Recommended Reading: True Ash.


If trees could talk, you said. If they could tell us what they saw. But if you didn’t want to talk about it, why would a tree?

We walked in the arboretum as if nothing had happened. Past Japanese Maples, Witch Hazels, Legumes. Through Pinetum and across the stone footbridge. The math of it, was what you said.

We stopped to eat among Hollies and Hawthorns. When you sliced an apple, the red cored curl made me want to ask questions. The thing that had happened was unlikely to happen again, but you needed to be sure, so you carried a knife. You wanted me to carry one, too, but I was clumsy and sometimes fell. Even in the arboretum I liked to wear heels, the kind most women wear at night. It felt safer to wear heels during the day. At night I wore flats, shoes that could run.

When we got back to your apartment, I always cleaned the bottom of my heels with a paper towel. I did this sitting on the floor in my skirt, and sometimes you watched, lifting my hem. After a while I stopped wearing anything underneath my skirt and our walks got shorter.

There was nothing unusual about them, you said. Who? I asked. We were eating dinner at your place.

The couple, you said. In the arboretum. The couple I saw in True Ashes that day. I thought you said it happened in Hollies. God no, you said. Nothing like that. I sprinkled salt on my salad. 

Sometimes I ate salty things and sometimes sweet, but never at once. You claimed you couldn’t tell salt and sugar apart. But you said that about a lot of things.

I thought about all the couples I’d seen walking in the arboretum. How the woman sometimes bent into the man as if she couldn’t walk on her own. How the man explained the names of trees while she extended her branches.

We’re not like that, you said.But what did you mean?

I wanted to ask what it was that you’d seen. I’d avoided the news for a week after that. You saw it first, from the outside, a stranger. On the cusp of True Ashes, and who knew what they saw.

Maybe trees bend toward us on purpose.

Sunlight, you said. The science of roots.

But maybe it’s more. Maybe they feel things.

Would you stop eating plants if you knew what they felt?

I didn’t answer, just rubbed my ring across my wrist.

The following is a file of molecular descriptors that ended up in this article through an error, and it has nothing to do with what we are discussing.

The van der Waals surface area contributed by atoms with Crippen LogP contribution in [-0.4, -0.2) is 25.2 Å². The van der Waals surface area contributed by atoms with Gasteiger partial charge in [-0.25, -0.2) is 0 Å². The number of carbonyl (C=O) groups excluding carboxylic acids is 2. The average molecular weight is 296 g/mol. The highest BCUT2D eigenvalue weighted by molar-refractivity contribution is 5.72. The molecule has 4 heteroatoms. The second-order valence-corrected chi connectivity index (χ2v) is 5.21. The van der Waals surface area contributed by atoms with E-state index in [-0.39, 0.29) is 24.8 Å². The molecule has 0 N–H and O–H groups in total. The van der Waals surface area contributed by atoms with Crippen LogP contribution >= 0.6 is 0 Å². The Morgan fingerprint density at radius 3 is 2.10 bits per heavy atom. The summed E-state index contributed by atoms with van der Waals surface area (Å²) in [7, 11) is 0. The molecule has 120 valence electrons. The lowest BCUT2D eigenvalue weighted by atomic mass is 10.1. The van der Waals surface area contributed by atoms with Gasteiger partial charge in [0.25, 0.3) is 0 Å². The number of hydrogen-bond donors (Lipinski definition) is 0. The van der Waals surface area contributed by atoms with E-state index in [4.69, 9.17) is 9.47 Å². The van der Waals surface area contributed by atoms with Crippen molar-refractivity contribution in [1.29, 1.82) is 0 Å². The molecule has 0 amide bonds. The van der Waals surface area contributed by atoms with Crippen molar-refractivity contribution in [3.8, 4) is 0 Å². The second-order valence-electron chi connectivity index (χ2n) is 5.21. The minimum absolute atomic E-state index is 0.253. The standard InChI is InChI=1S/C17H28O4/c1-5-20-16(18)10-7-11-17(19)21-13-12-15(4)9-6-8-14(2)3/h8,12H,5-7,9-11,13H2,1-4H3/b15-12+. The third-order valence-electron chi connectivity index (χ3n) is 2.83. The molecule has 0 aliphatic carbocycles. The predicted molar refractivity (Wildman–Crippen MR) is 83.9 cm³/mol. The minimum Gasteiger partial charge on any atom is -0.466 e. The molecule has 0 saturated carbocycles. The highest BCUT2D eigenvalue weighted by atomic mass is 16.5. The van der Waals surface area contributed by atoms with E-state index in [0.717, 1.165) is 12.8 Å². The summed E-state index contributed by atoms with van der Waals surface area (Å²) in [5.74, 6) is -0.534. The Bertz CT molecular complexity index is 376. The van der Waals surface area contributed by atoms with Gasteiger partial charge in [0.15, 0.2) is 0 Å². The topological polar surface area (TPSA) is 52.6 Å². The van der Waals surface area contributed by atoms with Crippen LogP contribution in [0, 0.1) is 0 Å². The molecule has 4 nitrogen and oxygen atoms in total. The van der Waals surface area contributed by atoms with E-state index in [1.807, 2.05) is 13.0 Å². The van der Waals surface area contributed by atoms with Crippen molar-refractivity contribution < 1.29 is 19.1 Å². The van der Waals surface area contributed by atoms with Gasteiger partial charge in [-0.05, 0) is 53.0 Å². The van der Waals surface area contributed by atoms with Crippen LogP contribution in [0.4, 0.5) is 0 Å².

You lifted my hem. Bunched my skirt around my waist and straddled me. My shoes and hands were dirty, but you wanted my mouth, so it didn’t matter.

The couple, I asked. What was she wearing?

Did I mention a woman?

I assumed they were straight. You smirked.

So it was two men. Or two women? Who else could it be, walking in pairs?

The next morning you went to work and I worked from your apartment. It was part of our agreement to trade. Sometimes your upstairs neighbor played music, pot smoke drifting down through the vents.

At noon I walked to the corner store for a sandwich. While I was browsing I noticed a pack of bubblegum cigarettes. I hadn’t seen that kind of candy in years. Something about advertising smoking to children.

Can I have these for half? I asked. The clerk looked at the date on the faded pink wrapper. Just take them. We don’t even carry those here. I put the pack in my pocket. Bought coffee and a loaf of bread. 

Walked from the store to the arboretum. Scattered bread, waited for birds. They swooped down from the sky to land at my feet. If you would wait. If you would stand very still. When you came home that night you asked if I’d gone there. Why do you ask? Because of the dirt.

It was true. I’d tracked dirt through the kitchen. In the movies you liked, girls licked the floor clean. I scrubbed with a towel while you uncorked a bottle. Then you poured two glasses and we sat on the couch.

About The Book

Microchips that don’t know when to stop, pop culture clones poised to take over the planet, a mysterious burial in a popular park, candy cigarettes wreathed in sugary ash. In these interlocked short stories, Elizabeth J. Colen and Carol Guess conjure characters guided by instinct but misguided by technology, longing for intimacy but propelled by desire. Taken together, these stories detail the spectrum of human loss and describe the rise and fall of a fictitious Seattle company governed by unruly appetites, a world of glass windows where privacy comes with a price.

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Article originally Published in the February/March 2020 Issue “Short Stories”

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